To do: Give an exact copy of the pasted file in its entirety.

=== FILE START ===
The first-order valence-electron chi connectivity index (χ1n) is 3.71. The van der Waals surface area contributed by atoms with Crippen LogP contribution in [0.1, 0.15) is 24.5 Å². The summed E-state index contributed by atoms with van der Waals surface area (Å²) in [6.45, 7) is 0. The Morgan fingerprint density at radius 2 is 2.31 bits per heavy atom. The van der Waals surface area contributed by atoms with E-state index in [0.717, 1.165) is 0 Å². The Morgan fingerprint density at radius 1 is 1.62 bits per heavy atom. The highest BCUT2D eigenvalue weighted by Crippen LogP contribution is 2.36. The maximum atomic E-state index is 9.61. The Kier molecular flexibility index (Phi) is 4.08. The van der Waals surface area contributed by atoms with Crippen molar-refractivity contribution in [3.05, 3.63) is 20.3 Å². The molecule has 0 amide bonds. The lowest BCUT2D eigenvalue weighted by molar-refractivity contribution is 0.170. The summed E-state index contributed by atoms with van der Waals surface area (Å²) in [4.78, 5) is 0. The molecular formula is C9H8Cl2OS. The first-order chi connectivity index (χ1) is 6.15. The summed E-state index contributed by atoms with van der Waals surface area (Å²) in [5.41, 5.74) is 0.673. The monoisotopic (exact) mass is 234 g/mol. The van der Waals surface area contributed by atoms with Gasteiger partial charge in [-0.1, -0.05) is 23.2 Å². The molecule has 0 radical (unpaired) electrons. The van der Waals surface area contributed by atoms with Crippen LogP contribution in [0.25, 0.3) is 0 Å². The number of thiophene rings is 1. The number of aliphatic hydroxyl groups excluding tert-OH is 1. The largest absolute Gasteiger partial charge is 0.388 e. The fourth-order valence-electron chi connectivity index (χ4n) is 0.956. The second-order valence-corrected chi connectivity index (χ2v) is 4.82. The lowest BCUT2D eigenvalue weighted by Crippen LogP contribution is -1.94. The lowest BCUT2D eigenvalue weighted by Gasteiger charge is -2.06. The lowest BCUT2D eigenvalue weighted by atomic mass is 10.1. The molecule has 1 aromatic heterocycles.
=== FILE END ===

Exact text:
The first-order valence-electron chi connectivity index (χ1n) is 3.71. The van der Waals surface area contributed by atoms with Crippen LogP contribution in [0.1, 0.15) is 24.5 Å². The summed E-state index contributed by atoms with van der Waals surface area (Å²) in [6.45, 7) is 0. The Morgan fingerprint density at radius 2 is 2.31 bits per heavy atom. The van der Waals surface area contributed by atoms with E-state index in [0.717, 1.165) is 0 Å². The Morgan fingerprint density at radius 1 is 1.62 bits per heavy atom. The highest BCUT2D eigenvalue weighted by Crippen LogP contribution is 2.36. The maximum atomic E-state index is 9.61. The Kier molecular flexibility index (Phi) is 4.08. The van der Waals surface area contributed by atoms with Crippen molar-refractivity contribution in [3.05, 3.63) is 20.3 Å². The molecule has 0 amide bonds. The lowest BCUT2D eigenvalue weighted by molar-refractivity contribution is 0.170. The summed E-state index contributed by atoms with van der Waals surface area (Å²) in [4.78, 5) is 0. The molecular formula is C9H8Cl2OS. The first-order chi connectivity index (χ1) is 6.15. The summed E-state index contributed by atoms with van der Waals surface area (Å²) in [5.41, 5.74) is 0.673. The monoisotopic (exact) mass is 234 g/mol. The van der Waals surface area contributed by atoms with Gasteiger partial charge in [-0.1, -0.05) is 23.2 Å². The molecule has 0 radical (unpaired) electrons. The van der Waals surface area contributed by atoms with Crippen LogP contribution in [0.25, 0.3) is 0 Å². The number of thiophene rings is 1. The number of aliphatic hydroxyl groups excluding tert-OH is 1. The largest absolute Gasteiger partial charge is 0.388 e. The fourth-order valence-electron chi connectivity index (χ4n) is 0.956. The second-order valence-corrected chi connectivity index (χ2v) is 4.82. The lowest BCUT2D eigenvalue weighted by Crippen LogP contribution is -1.94. The lowest BCUT2D eigenvalue weighted by Gasteiger charge is -2.06. The lowest BCUT2D eigenvalue weighted by atomic mass is 10.1. The molecule has 1 aromatic heterocycles.